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Oliver Sacks, ‘Awakenings’ Author, Dead at 82

The movie version of ”Awakenings“ was nominated for three Academy Awards. Its star Robert De Niro said the neurologist ”made the world a better place“

Famed British neurologist and author Oliver Sacks, whose 1973 book “Awakenings” inspired an Oscar-nominated movie by the same name, has died. He was 82.

Sacks died Sunday at his home in New York City after a long battle with cancer, his assistant Kate Edgar told the New York Times.

Sacks was a best-selling author who wrote several nonfiction books including “The Island of the Colorblind” and “The Man Who Mistook His Wife for a Hat.” But he was best known for penning “Awakenings,” an account of how he brought a group of patients “back to life” after they spent years in “frozen states” after an illness.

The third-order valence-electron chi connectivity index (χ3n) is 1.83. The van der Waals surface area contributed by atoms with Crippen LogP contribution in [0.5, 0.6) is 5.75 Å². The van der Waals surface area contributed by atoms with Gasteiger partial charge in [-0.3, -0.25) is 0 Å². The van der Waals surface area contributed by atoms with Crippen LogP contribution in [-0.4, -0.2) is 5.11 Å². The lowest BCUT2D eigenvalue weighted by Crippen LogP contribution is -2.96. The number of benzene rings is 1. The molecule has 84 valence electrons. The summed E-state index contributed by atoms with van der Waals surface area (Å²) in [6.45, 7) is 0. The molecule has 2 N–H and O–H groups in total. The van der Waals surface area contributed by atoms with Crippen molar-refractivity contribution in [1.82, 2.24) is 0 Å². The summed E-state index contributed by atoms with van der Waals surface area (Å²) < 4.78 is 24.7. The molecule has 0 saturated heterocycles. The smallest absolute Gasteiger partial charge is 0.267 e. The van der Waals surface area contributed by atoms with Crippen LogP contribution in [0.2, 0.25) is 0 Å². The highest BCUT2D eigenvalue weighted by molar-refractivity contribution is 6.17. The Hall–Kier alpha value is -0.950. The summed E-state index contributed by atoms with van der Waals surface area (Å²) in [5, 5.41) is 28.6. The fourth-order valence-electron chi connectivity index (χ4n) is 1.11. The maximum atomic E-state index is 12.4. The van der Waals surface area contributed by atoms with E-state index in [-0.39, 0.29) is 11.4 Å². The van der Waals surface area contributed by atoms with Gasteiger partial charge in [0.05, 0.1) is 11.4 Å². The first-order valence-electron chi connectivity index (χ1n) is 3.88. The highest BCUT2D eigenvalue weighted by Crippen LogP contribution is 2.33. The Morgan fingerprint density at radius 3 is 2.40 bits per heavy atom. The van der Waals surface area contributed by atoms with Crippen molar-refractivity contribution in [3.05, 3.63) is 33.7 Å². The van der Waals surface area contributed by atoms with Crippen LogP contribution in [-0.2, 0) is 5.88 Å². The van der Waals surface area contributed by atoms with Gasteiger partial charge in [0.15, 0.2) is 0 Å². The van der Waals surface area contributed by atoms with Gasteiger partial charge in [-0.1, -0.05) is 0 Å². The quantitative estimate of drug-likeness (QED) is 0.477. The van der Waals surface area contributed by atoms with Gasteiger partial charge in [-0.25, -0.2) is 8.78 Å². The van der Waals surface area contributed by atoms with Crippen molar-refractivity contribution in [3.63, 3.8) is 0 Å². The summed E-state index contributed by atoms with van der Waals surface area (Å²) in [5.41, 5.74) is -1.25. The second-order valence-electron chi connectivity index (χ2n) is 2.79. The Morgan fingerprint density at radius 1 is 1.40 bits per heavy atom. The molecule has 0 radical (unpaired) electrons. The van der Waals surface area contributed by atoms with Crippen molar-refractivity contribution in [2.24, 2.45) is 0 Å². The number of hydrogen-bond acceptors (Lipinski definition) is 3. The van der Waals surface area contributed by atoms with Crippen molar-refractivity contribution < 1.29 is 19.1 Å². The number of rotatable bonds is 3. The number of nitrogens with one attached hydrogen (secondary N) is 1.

The movie version of the book starred Robert De Niro and Robin Williams, and was nominated for three Academy Awards, including Best Picture, in 1991. DeNiro said Sunday that he was saddened by Sacks’ death.

“He was a remarkable doctor who made extraordinary contributions to medical science and to society. Oliver looked into the human mind and found beauty He shared his insights with the world and made the world a better place. There is no one to take his place,” the actor said in a statement.

Sacks was born in London on July 9, 1933 and moved to New York in 1965.

He is survived by his longtime partner, writer Bill Hayes.